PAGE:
•           More recently the research team have evaluated the longer-term impact of the initiative, including following full withdrawal of co-proxamol from 2008 to 2010 (Hawton, Bergen et al., 2012). This showed a similar picture, with a further decrease in deaths due to co-proxamol poisoning, such that over the six-year period from the beginning of the initial withdrawal there were about 600 fewer deaths, with again no indication that deaths due to overdoses with other analgesics increased significantly.

[The further decrease in deaths were due to the fact that most GP’s weren't prepared to accept the threat of litigation placed on them by their insurer’s and union and refused to prescribe]

None of the above statements appear to correspond with the figures in the attached image (Co-proxamol Suicide Rates 1998 to 2007)

Hawtons study was supported by a grant from the Department of Health for England. Views expressed in this paper are those of the authors, and not necessarily those of the Department of Health. Keith Hawton is supported by Oxfordshire Mental Healthcare NHS Trust, and Sue Simkin by Oxfordshire Research and Development Consortium Strategic Research Fund.

This initiative did not stop in the UK.

Following presentation of the Oxford team’s findings by Hawton to the European Medicines Agency (EMEA), the EMEA recommended to the European Union (EU) that non-prescribing of dextropropoxyphene should become policy throughout the EU. The decision was endorsed in June 2010.

•           The UK and EU initiative prompted the US Food and Drug Administration to take action in 2010 to withdraw dextropropoxyphene in the USA.

•           In 2010 Health Canada did likewise in Canada, as did the equivalent authorities in New Zealand, Singapore and Taiwan. Thus it is anticipated that the work of Hawton and his team will contribute to the saving of lives in many countries, not just in the UK.

[There wasn’t any reduction in deaths, just an increase in addiction]


Deaths involving all types of paracetamol continued to fall, with 255 deaths in 2009 compared with 410 in 2005. The biggest impact on this decline was deaths with a mention of co-proxamol (paracetamol and dextropropoxyphene), where the figures have fallen 84 per cent between 2005 and 2009. However, over the same period deaths that mention co-codamol (paracetamol and codeine) have increased by 23 per cent and deaths involving codeine taken alone have doubled.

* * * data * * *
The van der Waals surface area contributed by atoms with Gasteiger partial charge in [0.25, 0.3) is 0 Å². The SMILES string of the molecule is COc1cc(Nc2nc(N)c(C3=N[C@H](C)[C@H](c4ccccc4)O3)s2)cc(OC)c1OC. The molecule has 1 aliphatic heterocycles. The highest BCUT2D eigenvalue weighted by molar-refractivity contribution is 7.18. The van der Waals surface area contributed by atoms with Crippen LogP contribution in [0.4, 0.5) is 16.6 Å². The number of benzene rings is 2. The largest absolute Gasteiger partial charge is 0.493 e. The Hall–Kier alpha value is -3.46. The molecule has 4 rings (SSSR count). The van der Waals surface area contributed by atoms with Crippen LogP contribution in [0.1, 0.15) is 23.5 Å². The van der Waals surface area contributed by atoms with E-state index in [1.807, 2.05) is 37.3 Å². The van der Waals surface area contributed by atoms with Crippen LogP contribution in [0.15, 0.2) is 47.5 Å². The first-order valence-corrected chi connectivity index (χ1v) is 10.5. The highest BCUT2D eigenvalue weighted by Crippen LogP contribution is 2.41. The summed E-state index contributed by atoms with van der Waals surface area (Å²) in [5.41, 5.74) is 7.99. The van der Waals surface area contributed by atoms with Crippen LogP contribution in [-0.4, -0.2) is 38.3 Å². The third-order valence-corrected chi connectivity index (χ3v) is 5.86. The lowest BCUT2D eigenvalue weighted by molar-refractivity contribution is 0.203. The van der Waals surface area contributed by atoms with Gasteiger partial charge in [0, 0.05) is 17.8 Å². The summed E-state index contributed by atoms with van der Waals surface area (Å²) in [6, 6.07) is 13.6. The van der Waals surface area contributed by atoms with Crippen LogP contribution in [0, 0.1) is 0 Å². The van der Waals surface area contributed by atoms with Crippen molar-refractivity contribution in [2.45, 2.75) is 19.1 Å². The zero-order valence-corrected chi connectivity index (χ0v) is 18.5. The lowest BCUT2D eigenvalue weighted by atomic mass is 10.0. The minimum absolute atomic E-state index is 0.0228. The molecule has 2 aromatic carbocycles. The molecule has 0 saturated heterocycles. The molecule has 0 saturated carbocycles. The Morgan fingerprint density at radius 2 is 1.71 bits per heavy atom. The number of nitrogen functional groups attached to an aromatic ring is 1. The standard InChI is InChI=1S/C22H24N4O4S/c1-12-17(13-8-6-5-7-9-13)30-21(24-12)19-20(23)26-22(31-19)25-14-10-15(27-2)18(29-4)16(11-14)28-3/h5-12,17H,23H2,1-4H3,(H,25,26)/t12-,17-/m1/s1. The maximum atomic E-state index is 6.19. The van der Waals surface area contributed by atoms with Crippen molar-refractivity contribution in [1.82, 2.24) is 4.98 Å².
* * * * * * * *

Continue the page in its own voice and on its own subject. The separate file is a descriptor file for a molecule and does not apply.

Deaths in the UK from all of the alternate analgesia have increased alarmingly since the MA’s for Co-proxamol were removed!

•           Deaths from Tramadol rose from 53 in 2005 to 240 in 2014 (+187)

•           Deaths from Oxycodone rose from 11 in 2005 to 53 in 2014

(+ 42)

•           Deaths from Codeine rose from 44 in 2005 to 136 in 2014 (+ 92)

•           Deaths from Fentanyl rose from 3 in 2005 to 40 in 2014 (+ 37)

•           Deaths from Buprenorphine rose from 5 in 2005 to 24 in 2014 (+  19)    Total increase + 397

 [The Suicide Toll Was Already Falling]

This chart clearly shows a 5% reduction in Co-proxamol Suicides prior to the ban being announced!

Year                                           Co-proxamol †

              Suicide, open                                      Suicide, open, accidental

1998        298 (21)                                                        354 (16)

1999        298 (21)                                                        359 (16)

2000        296 (23)                                                        345 (16)

2001        268 (21)                                                        322 (15)

2002       217 (18)                                                         265 (13)

2003       196 (16)                                                         226 (12)

2004       204 (16 )                                                        249 (12)

2005          70 (6)                                                             86  (5)

2006          69 (7)                                                              83 (5)

2007          53 (6)                                                              63 (3)

                †Percentage of drug poisoning deaths shown in brackets.

 In addition to the misery MHRA has inflicted on the patients the Government had been left to pick up the bill for the ridiculous price increases over the years 2005 £2.70 for 100 tablets 2015 £49.50. This resulted in co-proxamol being withdrawn from prescribing completely on the NHS. The only way I could receive Co-proxamol now would be on a private prescription at a cost of £130.00 for 100 tablets (my last quote from Boots chemist).



Who Has Gained From This Debacle?

* My continuing search for new information about the Co-proxamol ban has resulted in my opinion changing within past few months regarding the MHRA!

I have recently discovered that the most likely reason for the removal of the ‘Marketing Authorisations were probably financial. Their reasoning for the removal of the MA’s was: - 300-400 deaths per year.

As Co-proxamol had been on the market for over 50 years the income MHRA received from the remaining 17 ‘Marketing Authorisation’ holders had diminished by 2005.

MHRA have issued many more ‘Marketing Authorisations’ for alternate analgesia during the period from 2005 to 2014. Once again they appear to seek increases in their income while totally ignoring patient safety & wellbeing.

How do you increase your income from one hundred thousand pounds to fifteen million pounds? (This would be my guestimate and could be higher) BAN CO-PROXAMOL!